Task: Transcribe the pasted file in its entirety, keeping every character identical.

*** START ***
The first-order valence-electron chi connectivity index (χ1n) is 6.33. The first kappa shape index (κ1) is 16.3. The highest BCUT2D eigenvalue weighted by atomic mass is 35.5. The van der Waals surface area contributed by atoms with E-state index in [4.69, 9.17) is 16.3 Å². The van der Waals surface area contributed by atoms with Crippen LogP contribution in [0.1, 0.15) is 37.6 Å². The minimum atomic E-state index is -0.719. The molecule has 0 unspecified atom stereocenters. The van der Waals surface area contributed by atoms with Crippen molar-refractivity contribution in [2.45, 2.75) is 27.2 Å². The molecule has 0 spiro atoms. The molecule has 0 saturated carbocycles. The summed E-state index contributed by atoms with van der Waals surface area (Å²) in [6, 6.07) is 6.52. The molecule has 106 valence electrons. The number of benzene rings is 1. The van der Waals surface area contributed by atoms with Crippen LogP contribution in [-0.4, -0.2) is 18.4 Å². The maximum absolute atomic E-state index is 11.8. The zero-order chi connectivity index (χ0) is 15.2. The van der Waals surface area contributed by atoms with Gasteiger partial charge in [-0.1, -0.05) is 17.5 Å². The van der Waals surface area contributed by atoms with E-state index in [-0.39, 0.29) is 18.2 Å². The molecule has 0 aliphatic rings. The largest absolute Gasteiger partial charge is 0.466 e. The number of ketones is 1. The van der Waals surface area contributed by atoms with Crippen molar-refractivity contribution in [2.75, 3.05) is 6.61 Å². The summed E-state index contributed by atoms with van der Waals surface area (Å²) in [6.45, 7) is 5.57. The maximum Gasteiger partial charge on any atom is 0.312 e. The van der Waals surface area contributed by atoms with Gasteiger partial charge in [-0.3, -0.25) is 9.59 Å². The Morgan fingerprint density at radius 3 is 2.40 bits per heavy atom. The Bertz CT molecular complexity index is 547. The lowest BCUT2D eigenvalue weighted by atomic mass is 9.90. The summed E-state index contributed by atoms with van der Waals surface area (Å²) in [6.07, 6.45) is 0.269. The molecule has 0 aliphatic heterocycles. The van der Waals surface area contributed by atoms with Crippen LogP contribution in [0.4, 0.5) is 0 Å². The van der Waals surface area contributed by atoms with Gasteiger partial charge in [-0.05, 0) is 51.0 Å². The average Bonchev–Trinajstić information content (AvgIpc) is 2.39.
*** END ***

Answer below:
The first-order valence-electron chi connectivity index (χ1n) is 6.33. The first kappa shape index (κ1) is 16.3. The highest BCUT2D eigenvalue weighted by atomic mass is 35.5. The van der Waals surface area contributed by atoms with E-state index in [4.69, 9.17) is 16.3 Å². The van der Waals surface area contributed by atoms with Crippen LogP contribution in [0.1, 0.15) is 37.6 Å². The minimum atomic E-state index is -0.719. The molecule has 0 unspecified atom stereocenters. The van der Waals surface area contributed by atoms with Crippen molar-refractivity contribution in [2.45, 2.75) is 27.2 Å². The molecule has 0 spiro atoms. The molecule has 0 saturated carbocycles. The summed E-state index contributed by atoms with van der Waals surface area (Å²) in [6, 6.07) is 6.52. The molecule has 106 valence electrons. The number of benzene rings is 1. The van der Waals surface area contributed by atoms with Crippen LogP contribution in [-0.4, -0.2) is 18.4 Å². The maximum absolute atomic E-state index is 11.8. The zero-order chi connectivity index (χ0) is 15.2. The van der Waals surface area contributed by atoms with Gasteiger partial charge in [-0.1, -0.05) is 17.5 Å². The van der Waals surface area contributed by atoms with E-state index in [-0.39, 0.29) is 18.2 Å². The molecule has 0 aliphatic rings. The largest absolute Gasteiger partial charge is 0.466 e. The number of ketones is 1. The van der Waals surface area contributed by atoms with Crippen molar-refractivity contribution in [2.75, 3.05) is 6.61 Å². The summed E-state index contributed by atoms with van der Waals surface area (Å²) in [6.45, 7) is 5.57. The maximum Gasteiger partial charge on any atom is 0.312 e. The van der Waals surface area contributed by atoms with Gasteiger partial charge in [-0.3, -0.25) is 9.59 Å². The Morgan fingerprint density at radius 3 is 2.40 bits per heavy atom. The Bertz CT molecular complexity index is 547. The lowest BCUT2D eigenvalue weighted by atomic mass is 9.90. The summed E-state index contributed by atoms with van der Waals surface area (Å²) in [6.07, 6.45) is 0.269. The molecule has 0 aliphatic heterocycles. The van der Waals surface area contributed by atoms with Crippen LogP contribution in [0.4, 0.5) is 0 Å². The van der Waals surface area contributed by atoms with Gasteiger partial charge in [-0.05, 0) is 51.0 Å². The average Bonchev–Trinajstić information content (AvgIpc) is 2.39.